Sergio Ragalzi

To think of one’s death and to make art of that thought has lead to both romantic and existentialist ends. But to think of one’s direct participation in death is to dismiss all ideas of personal success or failure and to replace life, hope, and strength with passivity and silence. Sergio Ragalzi’s paintings, drawings, and sculptures are marked by a marked absence of vitality and a profound negation of life itself. Through this absence and negation Ragalzi displays a notion of loss that moves beyond a romantic conception of death and into a more terrifying contemplation of disaster.

Using an impoverished expressionistic language, Ragalzi uses various lifeless black oxides, industrial varnishes, and plastics to create simple shadowlike forms, which seem to hover before their white grounds. With groups of paintings and drawings that share the titles Virus (dittico, maschio-femmina) (Virus [diptych, male-female] ,1986–87), and Ombre Atomiche (dittico, maschio-femmina) (Atomic shadows [diptych, male-female], 1986–87), Ragalzi examines the notion of an individual silenced by his or her relationship to disaster. The images in the Ombre Atomiche diptychs are of headless, armless, melting black stumps with genitals. Ragalzi uses similar images in the Virus works, but those figures look more like animal hides; there, the remains of appendages are attached to a central form, and they resonate with death and absence. In some of the works from the “Predatore” (Predator) series, 1988, the animations of virulent Pac-men render any thought of comprehending a viruslike “predator” both comical and banal.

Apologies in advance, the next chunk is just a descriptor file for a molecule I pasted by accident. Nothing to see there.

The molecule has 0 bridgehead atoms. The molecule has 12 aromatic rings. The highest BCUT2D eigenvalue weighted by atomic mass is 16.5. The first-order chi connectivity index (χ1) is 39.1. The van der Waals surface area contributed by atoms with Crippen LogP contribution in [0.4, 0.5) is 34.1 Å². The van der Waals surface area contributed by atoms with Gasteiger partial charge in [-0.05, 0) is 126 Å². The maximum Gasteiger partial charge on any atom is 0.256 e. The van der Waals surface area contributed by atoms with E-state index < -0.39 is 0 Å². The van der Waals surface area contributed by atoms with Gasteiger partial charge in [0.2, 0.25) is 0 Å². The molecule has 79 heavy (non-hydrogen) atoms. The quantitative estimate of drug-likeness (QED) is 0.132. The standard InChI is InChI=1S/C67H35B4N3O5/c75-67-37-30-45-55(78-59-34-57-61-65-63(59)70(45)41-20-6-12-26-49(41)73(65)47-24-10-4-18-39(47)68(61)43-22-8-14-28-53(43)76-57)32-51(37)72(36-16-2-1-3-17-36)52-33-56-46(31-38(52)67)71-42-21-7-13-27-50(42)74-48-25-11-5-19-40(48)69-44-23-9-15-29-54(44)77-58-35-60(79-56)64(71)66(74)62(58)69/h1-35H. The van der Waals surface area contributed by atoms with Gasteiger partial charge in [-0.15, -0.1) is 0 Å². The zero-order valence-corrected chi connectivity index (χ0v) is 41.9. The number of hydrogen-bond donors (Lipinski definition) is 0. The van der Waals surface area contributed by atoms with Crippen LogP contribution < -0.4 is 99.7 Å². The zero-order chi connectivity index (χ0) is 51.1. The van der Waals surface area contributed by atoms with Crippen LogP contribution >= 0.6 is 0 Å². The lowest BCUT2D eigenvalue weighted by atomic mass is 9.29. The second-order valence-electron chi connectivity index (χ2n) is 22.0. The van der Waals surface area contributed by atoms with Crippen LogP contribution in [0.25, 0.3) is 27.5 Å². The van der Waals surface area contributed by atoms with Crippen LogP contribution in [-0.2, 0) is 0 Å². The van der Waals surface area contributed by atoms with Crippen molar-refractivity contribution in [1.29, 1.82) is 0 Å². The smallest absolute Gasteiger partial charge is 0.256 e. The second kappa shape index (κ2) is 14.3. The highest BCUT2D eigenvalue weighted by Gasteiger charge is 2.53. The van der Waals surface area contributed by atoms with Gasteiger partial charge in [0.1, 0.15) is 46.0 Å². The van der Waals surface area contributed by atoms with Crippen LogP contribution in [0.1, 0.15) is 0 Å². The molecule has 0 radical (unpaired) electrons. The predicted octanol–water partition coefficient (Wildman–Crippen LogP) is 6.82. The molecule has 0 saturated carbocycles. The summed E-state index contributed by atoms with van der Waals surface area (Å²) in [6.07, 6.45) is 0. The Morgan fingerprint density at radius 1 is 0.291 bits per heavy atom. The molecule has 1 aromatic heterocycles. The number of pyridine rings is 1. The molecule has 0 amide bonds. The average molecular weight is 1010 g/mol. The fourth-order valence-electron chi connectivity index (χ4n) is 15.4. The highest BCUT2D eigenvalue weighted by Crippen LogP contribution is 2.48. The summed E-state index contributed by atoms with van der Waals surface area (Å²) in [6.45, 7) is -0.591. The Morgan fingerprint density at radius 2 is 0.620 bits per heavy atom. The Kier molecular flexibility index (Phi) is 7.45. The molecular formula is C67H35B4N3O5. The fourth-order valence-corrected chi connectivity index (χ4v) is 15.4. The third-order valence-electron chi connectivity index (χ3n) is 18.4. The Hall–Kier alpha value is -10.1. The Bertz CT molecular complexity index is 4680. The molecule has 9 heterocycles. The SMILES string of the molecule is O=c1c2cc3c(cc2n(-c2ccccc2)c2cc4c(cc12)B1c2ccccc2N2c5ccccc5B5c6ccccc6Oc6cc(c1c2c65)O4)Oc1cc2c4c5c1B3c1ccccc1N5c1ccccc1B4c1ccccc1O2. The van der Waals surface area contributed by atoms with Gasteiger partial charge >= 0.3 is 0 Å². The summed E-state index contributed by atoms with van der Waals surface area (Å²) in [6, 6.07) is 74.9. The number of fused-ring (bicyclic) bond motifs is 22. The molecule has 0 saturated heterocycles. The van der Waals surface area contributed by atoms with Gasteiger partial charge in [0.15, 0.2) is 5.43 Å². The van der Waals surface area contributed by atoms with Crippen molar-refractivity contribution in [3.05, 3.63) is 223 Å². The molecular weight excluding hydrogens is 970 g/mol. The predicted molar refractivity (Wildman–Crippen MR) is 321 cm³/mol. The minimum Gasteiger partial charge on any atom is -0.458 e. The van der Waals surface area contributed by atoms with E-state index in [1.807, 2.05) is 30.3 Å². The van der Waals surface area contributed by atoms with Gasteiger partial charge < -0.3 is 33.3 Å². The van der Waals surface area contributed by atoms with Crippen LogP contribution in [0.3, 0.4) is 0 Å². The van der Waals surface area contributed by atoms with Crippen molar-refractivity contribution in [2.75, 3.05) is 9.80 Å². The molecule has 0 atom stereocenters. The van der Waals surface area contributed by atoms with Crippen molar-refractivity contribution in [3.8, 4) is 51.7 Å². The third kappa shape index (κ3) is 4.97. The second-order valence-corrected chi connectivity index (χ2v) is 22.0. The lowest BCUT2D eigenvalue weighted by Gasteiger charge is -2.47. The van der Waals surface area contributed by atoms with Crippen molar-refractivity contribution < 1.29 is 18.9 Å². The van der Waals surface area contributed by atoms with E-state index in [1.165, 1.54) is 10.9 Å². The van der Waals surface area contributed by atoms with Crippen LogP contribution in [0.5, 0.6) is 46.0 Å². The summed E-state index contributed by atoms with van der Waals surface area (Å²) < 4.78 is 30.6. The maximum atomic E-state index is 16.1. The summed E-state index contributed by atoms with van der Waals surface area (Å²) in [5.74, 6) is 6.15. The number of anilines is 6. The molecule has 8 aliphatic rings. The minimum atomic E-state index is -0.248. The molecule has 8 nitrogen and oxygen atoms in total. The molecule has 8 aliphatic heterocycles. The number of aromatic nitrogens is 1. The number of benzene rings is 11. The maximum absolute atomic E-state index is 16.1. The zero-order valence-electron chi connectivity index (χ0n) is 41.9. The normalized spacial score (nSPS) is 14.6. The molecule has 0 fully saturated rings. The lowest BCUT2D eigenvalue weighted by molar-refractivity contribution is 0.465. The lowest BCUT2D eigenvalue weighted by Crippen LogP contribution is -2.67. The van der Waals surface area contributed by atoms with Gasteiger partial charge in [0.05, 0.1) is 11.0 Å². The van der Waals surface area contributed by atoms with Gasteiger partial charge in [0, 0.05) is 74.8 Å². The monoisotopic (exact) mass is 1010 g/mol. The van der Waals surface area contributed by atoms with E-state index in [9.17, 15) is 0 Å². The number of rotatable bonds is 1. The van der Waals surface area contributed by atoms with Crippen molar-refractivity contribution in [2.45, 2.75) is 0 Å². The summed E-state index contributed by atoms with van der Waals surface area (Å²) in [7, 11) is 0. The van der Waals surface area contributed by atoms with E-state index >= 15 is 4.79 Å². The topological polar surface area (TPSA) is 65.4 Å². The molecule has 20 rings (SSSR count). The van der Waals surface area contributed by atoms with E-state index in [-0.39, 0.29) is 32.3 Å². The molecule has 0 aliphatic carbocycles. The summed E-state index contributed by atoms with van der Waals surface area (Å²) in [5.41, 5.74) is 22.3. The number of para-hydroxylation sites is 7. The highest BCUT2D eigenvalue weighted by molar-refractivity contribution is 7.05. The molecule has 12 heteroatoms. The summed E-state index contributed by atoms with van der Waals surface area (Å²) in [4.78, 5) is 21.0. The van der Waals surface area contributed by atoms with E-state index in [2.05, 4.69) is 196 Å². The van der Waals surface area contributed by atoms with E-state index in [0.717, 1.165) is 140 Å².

Ragalzi’s recurrent form is used as a sign for both the male and female “other”; it is distinguished, respectively, by the addition of a rectangular or triangular appendage. These diptychs present a radically alienated, distinctly separate and passive figure, whose only identity is a sexual one. By illustrating the difference between the position of a silenced, passive being and ourselves, Ragalzi questions our closely held belief that somehow we have been spared the disaster.

While Ragalzi never directly addresses AIDS, the association is inevitable, and this association dramatically pulls the work out of its isolated expressionistic existence and into an arena of political confrontation. Yet by presenting his figures in a radically alienated context, Ragalzi risks not only sanctioning the persecution of a sexually distinct position, but of condemning it to a state of victimization.

Anthony Iannacci